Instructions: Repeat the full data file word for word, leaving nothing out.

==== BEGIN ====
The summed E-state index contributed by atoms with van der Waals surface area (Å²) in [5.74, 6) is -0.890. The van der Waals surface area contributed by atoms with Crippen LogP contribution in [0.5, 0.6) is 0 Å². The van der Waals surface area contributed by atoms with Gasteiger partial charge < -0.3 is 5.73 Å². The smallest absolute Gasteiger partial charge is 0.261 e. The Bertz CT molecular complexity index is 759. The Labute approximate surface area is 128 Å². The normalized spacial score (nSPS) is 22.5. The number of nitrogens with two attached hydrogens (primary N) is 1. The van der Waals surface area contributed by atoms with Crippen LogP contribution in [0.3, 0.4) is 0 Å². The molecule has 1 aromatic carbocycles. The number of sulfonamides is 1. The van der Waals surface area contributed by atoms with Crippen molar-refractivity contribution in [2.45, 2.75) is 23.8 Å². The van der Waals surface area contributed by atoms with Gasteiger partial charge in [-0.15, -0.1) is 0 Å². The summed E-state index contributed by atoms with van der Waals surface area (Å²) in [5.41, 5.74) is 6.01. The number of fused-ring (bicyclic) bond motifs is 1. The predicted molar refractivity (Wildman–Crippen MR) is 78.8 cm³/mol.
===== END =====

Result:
The summed E-state index contributed by atoms with van der Waals surface area (Å²) in [5.74, 6) is -0.890. The van der Waals surface area contributed by atoms with Crippen LogP contribution in [0.5, 0.6) is 0 Å². The van der Waals surface area contributed by atoms with Gasteiger partial charge < -0.3 is 5.73 Å². The smallest absolute Gasteiger partial charge is 0.261 e. The Bertz CT molecular complexity index is 759. The Labute approximate surface area is 128 Å². The normalized spacial score (nSPS) is 22.5. The number of nitrogens with two attached hydrogens (primary N) is 1. The van der Waals surface area contributed by atoms with Crippen LogP contribution in [0.3, 0.4) is 0 Å². The molecule has 1 aromatic carbocycles. The number of sulfonamides is 1. The van der Waals surface area contributed by atoms with Crippen molar-refractivity contribution in [2.45, 2.75) is 23.8 Å². The van der Waals surface area contributed by atoms with Gasteiger partial charge in [-0.15, -0.1) is 0 Å². The summed E-state index contributed by atoms with van der Waals surface area (Å²) in [5.41, 5.74) is 6.01. The number of fused-ring (bicyclic) bond motifs is 1. The predicted molar refractivity (Wildman–Crippen MR) is 78.8 cm³/mol.